David is a Bible character of extreme contrasts. On the one hand, he was a man after God’s own heart (1 Samuel 13:14); he enjoyed extraordinary, blissful, and sweet fellowship with Jehovah. On the other hand, he was also a man who experienced up close and personally the ghastly horrors of sin; with many bitter tears, horrific regret, and an abundance of intense heartache, he suffered through the rugged, unflinching hardness of sin’s guilt and transgression’s consequences.
Psalm 38’s superscription declares that this composition of David was intended to be a perpetual, haunting reminder of the horrors and hardness of transgression. In the first half of the psalm, David describes his woes (vv. 1-10) and his foes (vv. 11-14).
He writes: “O Lord, do not rebuke me in Your wrath nor chasten me in Your hot displeasure! For Your arrows pierce me deeply, and Your hand presses me down. There is no soundness in my flesh because of Your anger nor any health in my bones because of my sin. For my iniquities have gone over my head; like a heavy burden they are too heavy for me. My wounds are foul and festering because of my foolishness. I am troubled, I am bowed down greatly; I go mourning all the day long. For my loins are full of inflammation, and there is no soundness in my flesh. I am feeble and severely broken; I groan because of the turmoil of my heart. Lord, all my desire is before You; and my sighing is not hidden from You. My heart pants, my strength fails me; as for the light of my eyes, it also has gone from me. 11 My loved ones and my friends stand aloof from my plague, and my relatives stand afar off. Those also who seek my life lay snares for me; those who seek my hurt speak of destruction and plan deception all the day long. But I, like a deaf man, do not hear; and I am like a mute who does not open his mouth. Thus, I am like a man who does not hear and in whose mouth is no response.”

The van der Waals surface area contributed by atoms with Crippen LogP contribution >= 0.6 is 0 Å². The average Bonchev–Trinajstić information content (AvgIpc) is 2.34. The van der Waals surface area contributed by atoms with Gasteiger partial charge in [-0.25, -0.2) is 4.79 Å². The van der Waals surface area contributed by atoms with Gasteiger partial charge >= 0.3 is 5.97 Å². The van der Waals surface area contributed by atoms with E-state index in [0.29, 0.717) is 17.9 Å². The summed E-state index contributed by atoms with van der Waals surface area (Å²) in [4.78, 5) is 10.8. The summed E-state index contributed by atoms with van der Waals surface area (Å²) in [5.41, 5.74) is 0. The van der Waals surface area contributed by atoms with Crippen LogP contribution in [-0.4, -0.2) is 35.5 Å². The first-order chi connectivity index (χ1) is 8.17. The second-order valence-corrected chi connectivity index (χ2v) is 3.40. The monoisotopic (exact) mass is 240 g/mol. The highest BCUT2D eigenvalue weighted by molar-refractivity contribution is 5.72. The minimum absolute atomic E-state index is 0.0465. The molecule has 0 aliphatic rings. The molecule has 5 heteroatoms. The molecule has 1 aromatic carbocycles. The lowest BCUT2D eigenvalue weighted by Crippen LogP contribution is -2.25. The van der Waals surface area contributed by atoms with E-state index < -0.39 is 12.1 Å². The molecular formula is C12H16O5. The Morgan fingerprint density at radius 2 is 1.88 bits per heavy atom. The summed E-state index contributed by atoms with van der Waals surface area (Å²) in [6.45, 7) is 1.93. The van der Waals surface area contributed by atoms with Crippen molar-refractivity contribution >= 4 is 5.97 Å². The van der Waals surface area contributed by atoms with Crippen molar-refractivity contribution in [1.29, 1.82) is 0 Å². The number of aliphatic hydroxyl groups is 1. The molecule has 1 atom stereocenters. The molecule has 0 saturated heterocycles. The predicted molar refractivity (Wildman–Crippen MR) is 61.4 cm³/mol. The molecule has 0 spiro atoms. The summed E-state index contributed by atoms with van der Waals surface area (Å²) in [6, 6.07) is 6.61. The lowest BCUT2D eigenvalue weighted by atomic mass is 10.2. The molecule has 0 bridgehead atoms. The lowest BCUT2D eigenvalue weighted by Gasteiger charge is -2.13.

How dark is the night of sin!